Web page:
The Treasury Select Committee has published written evidence submitted in its financial regulation inquiry which shows the concern of many industry practitioners, as well as of the FSA itself, at the regulators’ reforms. The Government has indicated that a second consultation paper will be published in February 2011, but in the meantime further details of the proposals have emerged in a number of Ministerial statements.
The concerns voiced in the evidence to the Treasury Committee include:
- Concerns at the potential duplication of the roles of the Prudential Regulation Authority (PRA) and the Consumer Protection and Markets Authority (CPMA), and the practicalities of how these bodies will interact
- Questions have been asked as to whether the PRA and the CPMA should have equal status or should the PRA be the senior regulator
- The proposal that the PRA will not be subject to statutory processes, including wider consultation, when making rules
- Questions have been raised as to how exactly the new regime and the European supervisory authorities (ESAs) will interact given that the responsibilities of the new UK regulators vary considerably compared with those of the ESAs
For a copy of the written evidence click here.
The FSA’s evidence gives their views of the risks and opportunities posed by the new structure, including by the transitional arrangements. The FSA intends to move to a “shadow split” early in 2011, reflecting the proposed mandates of the PRA and the CPMA. The position of Chief Executive of the CPMA has already been advertised. At the high level, the principal challenges to successful execution are:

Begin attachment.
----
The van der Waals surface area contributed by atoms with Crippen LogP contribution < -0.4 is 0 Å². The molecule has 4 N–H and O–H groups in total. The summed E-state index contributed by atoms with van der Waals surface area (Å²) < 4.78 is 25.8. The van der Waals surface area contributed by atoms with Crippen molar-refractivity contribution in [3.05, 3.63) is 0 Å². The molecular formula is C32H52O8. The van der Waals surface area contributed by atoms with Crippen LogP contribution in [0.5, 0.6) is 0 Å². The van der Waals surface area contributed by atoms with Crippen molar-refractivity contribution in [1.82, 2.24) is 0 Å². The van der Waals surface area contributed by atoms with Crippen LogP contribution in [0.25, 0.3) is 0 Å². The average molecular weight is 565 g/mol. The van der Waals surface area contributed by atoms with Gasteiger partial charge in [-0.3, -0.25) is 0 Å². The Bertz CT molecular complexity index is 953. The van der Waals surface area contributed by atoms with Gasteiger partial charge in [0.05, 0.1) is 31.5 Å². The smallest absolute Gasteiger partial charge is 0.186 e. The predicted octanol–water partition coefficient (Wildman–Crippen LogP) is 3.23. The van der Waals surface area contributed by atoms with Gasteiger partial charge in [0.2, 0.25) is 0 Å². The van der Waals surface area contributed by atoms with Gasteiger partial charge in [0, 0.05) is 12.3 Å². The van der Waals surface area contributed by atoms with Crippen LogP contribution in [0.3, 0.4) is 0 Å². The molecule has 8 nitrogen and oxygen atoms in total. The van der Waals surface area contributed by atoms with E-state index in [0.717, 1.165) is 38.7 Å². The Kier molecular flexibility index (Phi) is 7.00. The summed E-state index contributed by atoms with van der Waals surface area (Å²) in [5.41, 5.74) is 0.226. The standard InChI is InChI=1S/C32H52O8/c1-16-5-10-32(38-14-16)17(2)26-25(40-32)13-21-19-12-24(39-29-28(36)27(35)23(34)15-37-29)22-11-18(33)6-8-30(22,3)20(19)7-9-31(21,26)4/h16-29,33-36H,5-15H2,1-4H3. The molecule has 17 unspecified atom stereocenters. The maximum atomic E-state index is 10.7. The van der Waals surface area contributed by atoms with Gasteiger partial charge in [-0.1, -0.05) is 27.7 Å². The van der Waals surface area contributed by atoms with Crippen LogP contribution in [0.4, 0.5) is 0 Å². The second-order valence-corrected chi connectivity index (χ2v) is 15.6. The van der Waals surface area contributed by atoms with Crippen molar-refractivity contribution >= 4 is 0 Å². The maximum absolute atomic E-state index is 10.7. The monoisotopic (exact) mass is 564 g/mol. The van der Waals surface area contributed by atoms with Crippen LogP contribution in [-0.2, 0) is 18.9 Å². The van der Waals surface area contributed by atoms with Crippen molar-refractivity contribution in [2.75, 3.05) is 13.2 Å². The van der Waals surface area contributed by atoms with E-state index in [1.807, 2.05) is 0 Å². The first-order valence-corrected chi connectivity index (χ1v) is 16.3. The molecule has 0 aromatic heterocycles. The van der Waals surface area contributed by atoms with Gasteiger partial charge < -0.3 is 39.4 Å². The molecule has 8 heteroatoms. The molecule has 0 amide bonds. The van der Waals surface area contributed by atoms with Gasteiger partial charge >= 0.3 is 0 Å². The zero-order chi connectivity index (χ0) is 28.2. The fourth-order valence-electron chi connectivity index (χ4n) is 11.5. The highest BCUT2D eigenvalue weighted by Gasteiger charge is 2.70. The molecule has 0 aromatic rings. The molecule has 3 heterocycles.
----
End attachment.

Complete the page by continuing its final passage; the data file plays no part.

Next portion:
- People retention risk
- De-merger process: ie matching approximately 4,000 staff to new roles
- Personnel stretch
- Continuity of the regulatory interface with firms
- Requirement for new supervisory processes
For a copy of the memorandum click here.
The Government announced in the Treasury’s Business Plan that the new regime would be fully in place by December 2012. RPC commented in August and October that the FSA was already struggling to cope with staff departures and waiting times for authorisations are on the up. Read our press releases here and here.
The need for double authorisation for the PRA and the CPMA could make the process of establishing a financial services firm even more cumbersome. Going forward, we wonder how the CPMA plans to reconcile its role as regulator and its expressed intention to be a ‘consumer champion’.